Join Riverfront Times Press Club. Because No News is Bad News.

Felix Da Housecat 

Kittenz and Thee Glitz (Cube/Emperor Norton)

Early electro, the '80s rap cousin that helped spawn both synth-pop and techno, was kinda clumsy. Infectious and freaky, yes, but because of the nature of the early beatboxes, the primal stuff -- Newcleus, the Jonzun Crew, Soulsonic Force -- lumbered along with the agility of Frankenstein. Complex rhythmic momentum was difficult to create, and the relatively rudimentary circuitry made said momentum hard to maintain.

But electro has evolved, and although it's moved in and out of favor, the past half-decade has seen a gradual resurgence. It's huge in Europe, and the classics are being reissued stateside.

Felix Da Housecat's exuberant new record, Kittenz and Thee Glitz, peppers its electro with Chicago house and Detroit techno, and the result is a giddy amalgam. Its beats -- agile, greasy thumps and handclaps -- serve as a heavenly bed over which French vocalist Miss Kittin charms her suitors with a straight face and a monotonal glee: "Happy hour, sun shower, 808s give you power," she sings on "Happy Hour," and although she curbs her enthusiasm -- she's not your typical Chicago house diva -- her understated, dry delivery is still sensual and celebratory.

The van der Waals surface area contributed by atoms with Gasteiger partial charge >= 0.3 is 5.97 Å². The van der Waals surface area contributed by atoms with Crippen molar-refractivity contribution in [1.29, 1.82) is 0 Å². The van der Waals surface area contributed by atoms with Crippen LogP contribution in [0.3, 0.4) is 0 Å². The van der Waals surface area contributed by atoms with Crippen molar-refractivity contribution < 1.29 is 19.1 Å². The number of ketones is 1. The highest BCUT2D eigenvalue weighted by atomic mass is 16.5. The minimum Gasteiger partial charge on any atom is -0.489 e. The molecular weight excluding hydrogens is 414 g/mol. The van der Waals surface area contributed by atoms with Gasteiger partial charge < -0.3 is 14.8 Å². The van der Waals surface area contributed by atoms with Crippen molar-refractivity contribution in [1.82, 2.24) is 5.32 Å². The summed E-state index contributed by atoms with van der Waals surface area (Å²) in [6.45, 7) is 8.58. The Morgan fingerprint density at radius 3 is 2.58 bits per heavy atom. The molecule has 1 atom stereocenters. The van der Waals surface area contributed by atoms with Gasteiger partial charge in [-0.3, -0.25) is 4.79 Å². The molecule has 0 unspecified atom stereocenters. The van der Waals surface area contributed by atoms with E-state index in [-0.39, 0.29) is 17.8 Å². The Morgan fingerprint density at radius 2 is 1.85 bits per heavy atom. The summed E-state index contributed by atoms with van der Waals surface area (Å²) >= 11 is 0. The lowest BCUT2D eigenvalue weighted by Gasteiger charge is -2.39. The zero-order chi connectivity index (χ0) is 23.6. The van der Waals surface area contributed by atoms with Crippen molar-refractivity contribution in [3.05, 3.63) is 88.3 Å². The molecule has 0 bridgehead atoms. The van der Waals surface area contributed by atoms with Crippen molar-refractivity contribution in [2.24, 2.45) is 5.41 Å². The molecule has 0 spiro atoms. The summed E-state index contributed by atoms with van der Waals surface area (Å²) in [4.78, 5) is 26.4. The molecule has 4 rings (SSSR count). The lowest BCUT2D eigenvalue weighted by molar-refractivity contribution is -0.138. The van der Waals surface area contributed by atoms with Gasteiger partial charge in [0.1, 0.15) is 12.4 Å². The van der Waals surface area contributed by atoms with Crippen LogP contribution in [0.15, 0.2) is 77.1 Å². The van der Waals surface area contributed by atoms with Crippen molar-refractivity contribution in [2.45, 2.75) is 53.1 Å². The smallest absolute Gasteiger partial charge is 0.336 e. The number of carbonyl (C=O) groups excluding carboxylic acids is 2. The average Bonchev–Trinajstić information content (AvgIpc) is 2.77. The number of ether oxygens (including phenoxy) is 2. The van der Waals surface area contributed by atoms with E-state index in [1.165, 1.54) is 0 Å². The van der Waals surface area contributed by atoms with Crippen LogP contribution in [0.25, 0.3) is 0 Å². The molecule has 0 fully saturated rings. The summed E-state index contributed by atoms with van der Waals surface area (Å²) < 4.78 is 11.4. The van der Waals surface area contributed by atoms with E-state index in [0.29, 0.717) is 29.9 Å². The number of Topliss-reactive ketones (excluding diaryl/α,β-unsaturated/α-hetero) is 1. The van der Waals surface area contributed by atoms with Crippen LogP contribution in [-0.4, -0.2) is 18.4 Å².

It's hard to tell, though, where irony ends and homage begins, tough to determine whether the record's a deliberately superficial meta-party platter or whether it's just a big dumb celebration of dance-floor joy.

But it doesn't matter. Glitz is a hoot. The record explodes with cheesy synthesizer melody plinks and beatbox plonks, laser-gun textures and an over-the-top drama that, on perfect Kittinless instrumentals such as "Magic Fly" and "Control Freaq," creates a specific kind of synthetic elation. When Kittin, who has her own record out with the Hacker called The First Album, wonders, "What does it feel like feel like, to feel like a socialite?" you can hear a traces of both sociological curiosity and envy in her voice. Or does she just want to get paid? It's hard to tell, and harder to care, because the record's more fun when you forget about the analysis and concentrate on the bliss.

Riverfront Times works for you, and your support is essential.

Our small but mighty local team works tirelessly to bring you high-quality, uncensored news and cultural coverage of St. Louis and beyond.

Unlike many newspapers, ours is free – and we'd like to keep it that way, because we believe, now more than ever, everyone deserves access to accurate, independent coverage of their community.

Whether it's a one-time acknowledgement of this article or an ongoing pledge, your support helps keep St. Louis' true free press free.

Speaking of...

Read the Digital Print Issue

September 9, 2020

View more issues


Never miss a beat

Sign Up Now

Subscribe now to get the latest news delivered right to your inbox.

Best Things to Do In St. Louis

© 2020 Riverfront Times

Website powered by Foundation